I wouldn’t always have had such fear. When I was a kid, I heard my friends’ parents described as Reagan Democrats. At that time, the gap between the parties on social issues, in particular, was much smaller. You could vote for a presidential candidate without fearing that his party would force him into a much more extreme mandate. That’s less true now. George W. Bush was seen as a centrist before his election; some commentators even wondered whether there was much to choose between him and Al Gore. In the end, Bush became the servant of one of the most warmongering and economically corrosive strands of so-called conservatism that the nation had ever seen. Gore, meanwhile, became the environmentalist antihero of big business’s nightmares. Today, whether through one man’s pliability or the other’s embrace of a signature issue, the difference between them is clear.
Now, I happen to think the Bush-Gore example a poor one. Yes, they were both relatively centrist politicians when they ran against each other in 2000. But Bush spent eight years governing the country and Gore went off to find a new path. It’s highly unlikely that Gore would have directed his energies to environmental issues had he picked up a couple hundred more votes in Florida.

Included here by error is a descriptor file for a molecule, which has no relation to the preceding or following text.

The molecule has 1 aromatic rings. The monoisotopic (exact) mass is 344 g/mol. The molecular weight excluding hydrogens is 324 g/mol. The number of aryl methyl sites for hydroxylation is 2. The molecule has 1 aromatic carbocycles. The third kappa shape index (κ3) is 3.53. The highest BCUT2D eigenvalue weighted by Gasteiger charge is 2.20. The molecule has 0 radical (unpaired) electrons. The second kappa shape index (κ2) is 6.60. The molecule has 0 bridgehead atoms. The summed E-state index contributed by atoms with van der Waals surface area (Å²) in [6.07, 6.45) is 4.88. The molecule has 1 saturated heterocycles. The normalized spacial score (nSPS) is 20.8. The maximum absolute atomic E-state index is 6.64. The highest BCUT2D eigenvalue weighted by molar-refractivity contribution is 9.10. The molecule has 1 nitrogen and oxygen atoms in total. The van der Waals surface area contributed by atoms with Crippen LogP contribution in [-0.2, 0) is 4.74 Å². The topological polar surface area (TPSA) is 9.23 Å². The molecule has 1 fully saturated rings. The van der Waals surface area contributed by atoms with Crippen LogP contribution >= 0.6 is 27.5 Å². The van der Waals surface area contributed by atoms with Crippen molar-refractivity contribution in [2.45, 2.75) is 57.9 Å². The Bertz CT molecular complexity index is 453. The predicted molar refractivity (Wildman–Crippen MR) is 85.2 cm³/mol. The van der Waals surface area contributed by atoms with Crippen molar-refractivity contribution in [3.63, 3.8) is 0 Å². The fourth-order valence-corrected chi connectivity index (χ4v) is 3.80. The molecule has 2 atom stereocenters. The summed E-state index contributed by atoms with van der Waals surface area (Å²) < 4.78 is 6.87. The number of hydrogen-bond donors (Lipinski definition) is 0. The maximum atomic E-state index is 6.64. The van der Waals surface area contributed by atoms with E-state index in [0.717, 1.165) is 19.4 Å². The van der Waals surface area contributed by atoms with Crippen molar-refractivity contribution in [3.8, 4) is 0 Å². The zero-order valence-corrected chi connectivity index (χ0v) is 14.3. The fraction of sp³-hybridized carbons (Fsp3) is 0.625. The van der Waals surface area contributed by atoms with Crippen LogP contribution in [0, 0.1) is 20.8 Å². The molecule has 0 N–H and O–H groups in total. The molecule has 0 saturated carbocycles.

Nor did Bush govern as a right wing ideologue. While he was a deeply committed evangelical Christian and never made any bones about it, he didn’t attempt to roll back any significant social advance made under Clinton. And some of his platforms – No Child Left Behind, Medicare expansion, and Millennium Challenge and other foreign aid programs – were arguably quite progressive. No, he became unpopular mostly because of the Iraq War, with a little help from Katrina and the global financial meltdown.
For that matter, in the two post-Bush presidential elections, the GOP nominated relatively centrist candidates in John McCain and Mitt Romney, both of whom easily defeated much more hard core challengers.